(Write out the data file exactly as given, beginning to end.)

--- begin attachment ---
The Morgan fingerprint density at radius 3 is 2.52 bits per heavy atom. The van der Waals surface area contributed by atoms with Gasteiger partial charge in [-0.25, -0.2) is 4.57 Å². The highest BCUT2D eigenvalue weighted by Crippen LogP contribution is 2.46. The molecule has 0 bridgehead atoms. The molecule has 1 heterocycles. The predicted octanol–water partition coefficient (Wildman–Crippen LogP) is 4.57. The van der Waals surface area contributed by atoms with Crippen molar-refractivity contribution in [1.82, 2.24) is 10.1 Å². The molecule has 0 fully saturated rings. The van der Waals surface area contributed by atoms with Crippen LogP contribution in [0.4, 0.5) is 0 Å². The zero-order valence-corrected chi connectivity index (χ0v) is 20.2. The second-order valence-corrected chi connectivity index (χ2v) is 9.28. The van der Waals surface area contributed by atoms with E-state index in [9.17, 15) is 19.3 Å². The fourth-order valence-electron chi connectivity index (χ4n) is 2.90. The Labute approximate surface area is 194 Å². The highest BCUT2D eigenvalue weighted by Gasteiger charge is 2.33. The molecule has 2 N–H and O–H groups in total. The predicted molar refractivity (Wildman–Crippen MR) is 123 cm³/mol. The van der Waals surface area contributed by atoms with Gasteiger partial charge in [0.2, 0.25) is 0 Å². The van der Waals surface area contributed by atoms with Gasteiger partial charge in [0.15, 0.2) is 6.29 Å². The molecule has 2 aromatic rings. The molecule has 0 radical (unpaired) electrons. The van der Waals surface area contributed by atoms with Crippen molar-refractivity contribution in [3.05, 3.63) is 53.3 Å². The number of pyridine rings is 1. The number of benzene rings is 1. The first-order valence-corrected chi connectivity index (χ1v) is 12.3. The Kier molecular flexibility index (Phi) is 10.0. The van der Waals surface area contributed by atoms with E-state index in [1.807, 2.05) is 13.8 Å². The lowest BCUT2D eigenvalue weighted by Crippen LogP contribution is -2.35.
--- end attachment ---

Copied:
The Morgan fingerprint density at radius 3 is 2.52 bits per heavy atom. The van der Waals surface area contributed by atoms with Gasteiger partial charge in [-0.25, -0.2) is 4.57 Å². The highest BCUT2D eigenvalue weighted by Crippen LogP contribution is 2.46. The molecule has 0 bridgehead atoms. The molecule has 1 heterocycles. The predicted octanol–water partition coefficient (Wildman–Crippen LogP) is 4.57. The van der Waals surface area contributed by atoms with Crippen molar-refractivity contribution in [1.82, 2.24) is 10.1 Å². The molecule has 0 fully saturated rings. The van der Waals surface area contributed by atoms with Crippen LogP contribution in [0.4, 0.5) is 0 Å². The zero-order valence-corrected chi connectivity index (χ0v) is 20.2. The second-order valence-corrected chi connectivity index (χ2v) is 9.28. The van der Waals surface area contributed by atoms with E-state index in [9.17, 15) is 19.3 Å². The fourth-order valence-electron chi connectivity index (χ4n) is 2.90. The Labute approximate surface area is 194 Å². The highest BCUT2D eigenvalue weighted by Gasteiger charge is 2.33. The molecule has 2 N–H and O–H groups in total. The predicted molar refractivity (Wildman–Crippen MR) is 123 cm³/mol. The van der Waals surface area contributed by atoms with Gasteiger partial charge in [0.2, 0.25) is 0 Å². The van der Waals surface area contributed by atoms with Gasteiger partial charge in [0.15, 0.2) is 6.29 Å². The molecule has 2 aromatic rings. The molecule has 0 radical (unpaired) electrons. The van der Waals surface area contributed by atoms with Crippen molar-refractivity contribution in [3.05, 3.63) is 53.3 Å². The number of pyridine rings is 1. The number of benzene rings is 1. The first-order valence-corrected chi connectivity index (χ1v) is 12.3. The Kier molecular flexibility index (Phi) is 10.0. The van der Waals surface area contributed by atoms with E-state index in [1.807, 2.05) is 13.8 Å². The lowest BCUT2D eigenvalue weighted by Crippen LogP contribution is -2.35.